Structure Key to Outnumbering

Structure Supports Outnumbering

The easiest play to defend against in hockey is a One on One. Players are taught to play the body not the puck, protect middle ice and stay between their opponent and their net. So, a reasonable strategy should dictate avoiding one on one situations and creating more favourable options for advancing the puck out of tight spaces and on the opponent’s net.

Outnumbering the opponent is an offensive and defensive tactic of the game to provide a player(s) advantage in an area of the ice surface around the puck.  Offensively, the ability to create outnumbered situations is necessary to be able to advance the puck on net and in or out of tight or full ice situations. Let’s look at the clip below to examine the outnumbered situations that present themselves through a half wall set up in the offensive zone on a 5 on 4 Power Play advantage.

Whether you’re setting up a Power Play Structure in the offensive zone or setting up Even Strength in the offensive zone, structure is important to being able to isolate on defender(s) to create outnumbered man advantage situations to advance the puck.

In the Power Play clip below the offensive team sets up on the half wall to create the following outnumbered situations:

  • 3 on 2 above the hash marks,
  • 3 on 2 below the hash marks,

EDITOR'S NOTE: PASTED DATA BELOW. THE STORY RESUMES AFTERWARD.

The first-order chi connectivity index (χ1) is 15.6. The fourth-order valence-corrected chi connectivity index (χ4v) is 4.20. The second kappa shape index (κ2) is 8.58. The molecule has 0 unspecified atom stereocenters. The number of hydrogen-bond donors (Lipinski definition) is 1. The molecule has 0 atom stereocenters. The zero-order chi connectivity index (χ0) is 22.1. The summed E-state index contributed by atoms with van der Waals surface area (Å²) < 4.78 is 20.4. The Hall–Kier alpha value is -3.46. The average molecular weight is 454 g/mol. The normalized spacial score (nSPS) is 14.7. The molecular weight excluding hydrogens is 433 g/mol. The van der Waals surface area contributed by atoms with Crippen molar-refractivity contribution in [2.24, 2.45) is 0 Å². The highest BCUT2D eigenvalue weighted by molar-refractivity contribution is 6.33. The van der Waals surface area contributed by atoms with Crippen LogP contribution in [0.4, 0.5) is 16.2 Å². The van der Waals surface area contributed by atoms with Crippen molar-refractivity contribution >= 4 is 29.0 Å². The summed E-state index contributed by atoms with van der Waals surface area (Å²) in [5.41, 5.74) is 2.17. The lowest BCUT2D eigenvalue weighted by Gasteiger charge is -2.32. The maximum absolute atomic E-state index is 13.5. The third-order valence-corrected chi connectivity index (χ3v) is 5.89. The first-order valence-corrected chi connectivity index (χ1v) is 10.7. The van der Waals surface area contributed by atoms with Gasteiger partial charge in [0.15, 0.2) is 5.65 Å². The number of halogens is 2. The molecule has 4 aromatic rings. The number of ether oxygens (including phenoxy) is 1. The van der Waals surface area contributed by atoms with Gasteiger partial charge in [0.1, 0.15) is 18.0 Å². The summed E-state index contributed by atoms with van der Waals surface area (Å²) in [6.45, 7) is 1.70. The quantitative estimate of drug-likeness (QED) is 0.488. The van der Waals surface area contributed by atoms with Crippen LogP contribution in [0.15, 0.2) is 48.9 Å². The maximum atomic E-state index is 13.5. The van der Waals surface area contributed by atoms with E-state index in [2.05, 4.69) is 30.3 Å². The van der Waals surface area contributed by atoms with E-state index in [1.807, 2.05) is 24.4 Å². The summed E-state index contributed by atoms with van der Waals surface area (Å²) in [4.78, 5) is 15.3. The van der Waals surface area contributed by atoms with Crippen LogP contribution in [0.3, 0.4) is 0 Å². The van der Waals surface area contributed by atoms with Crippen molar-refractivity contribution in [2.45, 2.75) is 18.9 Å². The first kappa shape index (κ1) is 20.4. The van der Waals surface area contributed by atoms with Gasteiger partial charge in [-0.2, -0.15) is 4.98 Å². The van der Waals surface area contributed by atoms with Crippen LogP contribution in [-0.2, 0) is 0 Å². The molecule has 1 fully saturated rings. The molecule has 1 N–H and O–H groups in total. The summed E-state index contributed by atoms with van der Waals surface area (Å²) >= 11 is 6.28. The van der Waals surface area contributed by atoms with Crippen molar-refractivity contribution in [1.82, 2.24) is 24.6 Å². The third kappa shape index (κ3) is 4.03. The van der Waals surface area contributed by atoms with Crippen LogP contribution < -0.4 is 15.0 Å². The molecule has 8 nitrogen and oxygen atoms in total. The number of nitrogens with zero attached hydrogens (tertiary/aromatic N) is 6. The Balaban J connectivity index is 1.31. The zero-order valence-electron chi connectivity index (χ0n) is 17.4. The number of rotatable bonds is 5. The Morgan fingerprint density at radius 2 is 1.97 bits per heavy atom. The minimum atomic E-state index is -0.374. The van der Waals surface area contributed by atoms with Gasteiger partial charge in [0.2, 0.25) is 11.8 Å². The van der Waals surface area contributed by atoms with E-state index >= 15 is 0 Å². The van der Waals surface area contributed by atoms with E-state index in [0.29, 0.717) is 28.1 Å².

• 2 on 1 and 3 on 1 opportunities above and below the hash marks,
  • examine the video to identify the outnumbered opportunities presented from this basic structure.

Ability to Take the Puck to the Net

From this basic structure the offensive team has a number of different options to take the puck to the net to create the best scoring opportunity. The following are options and you may see other options:

  • Walk out by F in the down low position,
  • Give and Go between player on the half wall and the F in the down low position (2 on 1)
  • Down low F takes the puck behind the net for a wrap around or create the option of passing to teammates driving the net from above the puck. There are lots of options to take the puck to the net in outnumbered situations and you likely see others.

Key for creating scoring chances is players without the puck setting passing lane options for the player with the puck and that is done by finding “soft spots” or open ice in tight spaces by moving their feet and isolating on defender(s).

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